Jeffrey M. Tilton (email@example.com) is the President of JMT Consulting Solutions LLC in New York, USA.
“Tone at the top” is a term used to describe an organization’s ethical culture, as established by its board of directors and senior management. Having a robust tone at the top and ethical culture is believed by business ethics experts to help prevent fraud and other unethical practices. Sarbanes-Oxley Section 404 clearly states that senior officers are responsible for the tone at the top/ethical culture they create and must adhere to the same rules they set out for other employees. Section 404 (b) requires auditors to identify any material weaknesses in internal control, issue an adverse opinion, and describe the nature of the material weaknesses in the organization’s audit report. The tone at the top is a fundamental ingredient of reliable financial reporting and must be monitored, tested, and mitigated if deficient, just like any organization’s key internal controls and risks.
Senior management must serve as role models and a source of guidance regarding what counts in the organization. Employees need to believe that the policies that flow from senior management are applied fairly to all employees within the organization. If the tone set by senior management upholds ethics and integrity, employees are inclined to uphold those same values; alternatively, if management appears unconcerned with ethics, employees will be more apt to commit fraud, because they see that ethical conduct is not a priority of the organization, and almost no amount of detailed control procedures will be effective in preventing fraud and abuse.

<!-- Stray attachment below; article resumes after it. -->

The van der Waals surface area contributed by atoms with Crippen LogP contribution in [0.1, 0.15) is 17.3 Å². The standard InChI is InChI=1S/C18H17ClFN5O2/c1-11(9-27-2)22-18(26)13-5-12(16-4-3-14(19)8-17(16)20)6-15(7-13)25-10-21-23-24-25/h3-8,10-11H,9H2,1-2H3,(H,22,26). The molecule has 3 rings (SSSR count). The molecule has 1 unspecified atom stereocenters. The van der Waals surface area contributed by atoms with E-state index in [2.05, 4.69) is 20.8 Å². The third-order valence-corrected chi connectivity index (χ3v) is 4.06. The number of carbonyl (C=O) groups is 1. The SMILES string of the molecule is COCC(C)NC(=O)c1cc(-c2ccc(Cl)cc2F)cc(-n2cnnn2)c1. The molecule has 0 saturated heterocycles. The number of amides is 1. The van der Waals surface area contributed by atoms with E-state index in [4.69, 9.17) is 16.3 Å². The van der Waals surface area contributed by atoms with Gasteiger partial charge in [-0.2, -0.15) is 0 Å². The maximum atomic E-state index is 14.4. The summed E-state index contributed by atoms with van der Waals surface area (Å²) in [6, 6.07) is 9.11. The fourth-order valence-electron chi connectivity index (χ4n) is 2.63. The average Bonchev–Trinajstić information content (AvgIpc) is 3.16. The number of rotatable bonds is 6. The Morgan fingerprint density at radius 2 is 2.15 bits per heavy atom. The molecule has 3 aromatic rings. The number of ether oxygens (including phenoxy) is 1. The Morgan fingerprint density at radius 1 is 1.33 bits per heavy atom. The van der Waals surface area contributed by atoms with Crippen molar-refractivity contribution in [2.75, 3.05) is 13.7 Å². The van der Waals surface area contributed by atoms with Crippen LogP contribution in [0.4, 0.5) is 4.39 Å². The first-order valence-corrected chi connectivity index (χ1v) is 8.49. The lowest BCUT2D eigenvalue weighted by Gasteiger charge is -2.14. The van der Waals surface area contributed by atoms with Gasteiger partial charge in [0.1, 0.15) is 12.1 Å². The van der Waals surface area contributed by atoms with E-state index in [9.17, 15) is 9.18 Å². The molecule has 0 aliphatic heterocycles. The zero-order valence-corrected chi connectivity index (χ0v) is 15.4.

I would like to suggest a creative approach to developing, communicating, and testing an organization’s tone at the top and ethical culture. This approach is based on an employee’s first “taste” of the organization’s ethical culture, which is fed to them by the human resources (HR) department. This first taste is key in the formulation of an organization’s tone at the top and ethical culture, and must be developed in conjunction with the ethics department and approved by the board of directors and upper management. Developing the tone at the top requires superior skills in policymaking and relationship-building; therefore, the human resources director, ethics director, and the compliance director should all be members of the C-suite as advisers and to guide and provide feedback to top management.